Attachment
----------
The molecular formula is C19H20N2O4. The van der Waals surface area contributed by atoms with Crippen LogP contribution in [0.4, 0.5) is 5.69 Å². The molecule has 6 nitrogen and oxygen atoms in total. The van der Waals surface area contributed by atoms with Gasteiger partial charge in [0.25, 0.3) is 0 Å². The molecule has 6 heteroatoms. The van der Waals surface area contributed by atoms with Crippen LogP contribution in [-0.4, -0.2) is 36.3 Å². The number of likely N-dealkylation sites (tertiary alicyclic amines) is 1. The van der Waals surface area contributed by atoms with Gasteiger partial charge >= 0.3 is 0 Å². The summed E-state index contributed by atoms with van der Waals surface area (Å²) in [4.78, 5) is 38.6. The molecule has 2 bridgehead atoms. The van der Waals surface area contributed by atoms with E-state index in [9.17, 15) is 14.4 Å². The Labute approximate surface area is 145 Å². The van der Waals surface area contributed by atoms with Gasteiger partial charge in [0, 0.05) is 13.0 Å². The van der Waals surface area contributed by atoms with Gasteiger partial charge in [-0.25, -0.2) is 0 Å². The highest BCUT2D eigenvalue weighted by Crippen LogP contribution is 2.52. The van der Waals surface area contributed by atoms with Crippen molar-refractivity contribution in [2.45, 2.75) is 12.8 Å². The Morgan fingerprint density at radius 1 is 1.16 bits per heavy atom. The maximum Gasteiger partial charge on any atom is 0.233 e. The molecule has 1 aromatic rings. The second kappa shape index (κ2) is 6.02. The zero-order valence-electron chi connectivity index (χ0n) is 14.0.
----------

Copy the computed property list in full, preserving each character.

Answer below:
The molecular formula is C19H20N2O4. The van der Waals surface area contributed by atoms with Crippen LogP contribution in [0.4, 0.5) is 5.69 Å². The molecule has 6 nitrogen and oxygen atoms in total. The van der Waals surface area contributed by atoms with Gasteiger partial charge in [0.25, 0.3) is 0 Å². The molecule has 6 heteroatoms. The van der Waals surface area contributed by atoms with Crippen LogP contribution in [-0.4, -0.2) is 36.3 Å². The number of likely N-dealkylation sites (tertiary alicyclic amines) is 1. The van der Waals surface area contributed by atoms with Gasteiger partial charge >= 0.3 is 0 Å². The summed E-state index contributed by atoms with van der Waals surface area (Å²) in [4.78, 5) is 38.6. The molecule has 2 bridgehead atoms. The van der Waals surface area contributed by atoms with E-state index in [9.17, 15) is 14.4 Å². The Labute approximate surface area is 145 Å². The van der Waals surface area contributed by atoms with Gasteiger partial charge in [0, 0.05) is 13.0 Å². The van der Waals surface area contributed by atoms with Gasteiger partial charge in [-0.25, -0.2) is 0 Å². The highest BCUT2D eigenvalue weighted by Crippen LogP contribution is 2.52. The van der Waals surface area contributed by atoms with Crippen molar-refractivity contribution in [2.45, 2.75) is 12.8 Å². The Morgan fingerprint density at radius 1 is 1.16 bits per heavy atom. The maximum Gasteiger partial charge on any atom is 0.233 e. The molecule has 1 aromatic rings. The second kappa shape index (κ2) is 6.02. The zero-order valence-electron chi connectivity index (χ0n) is 14.0.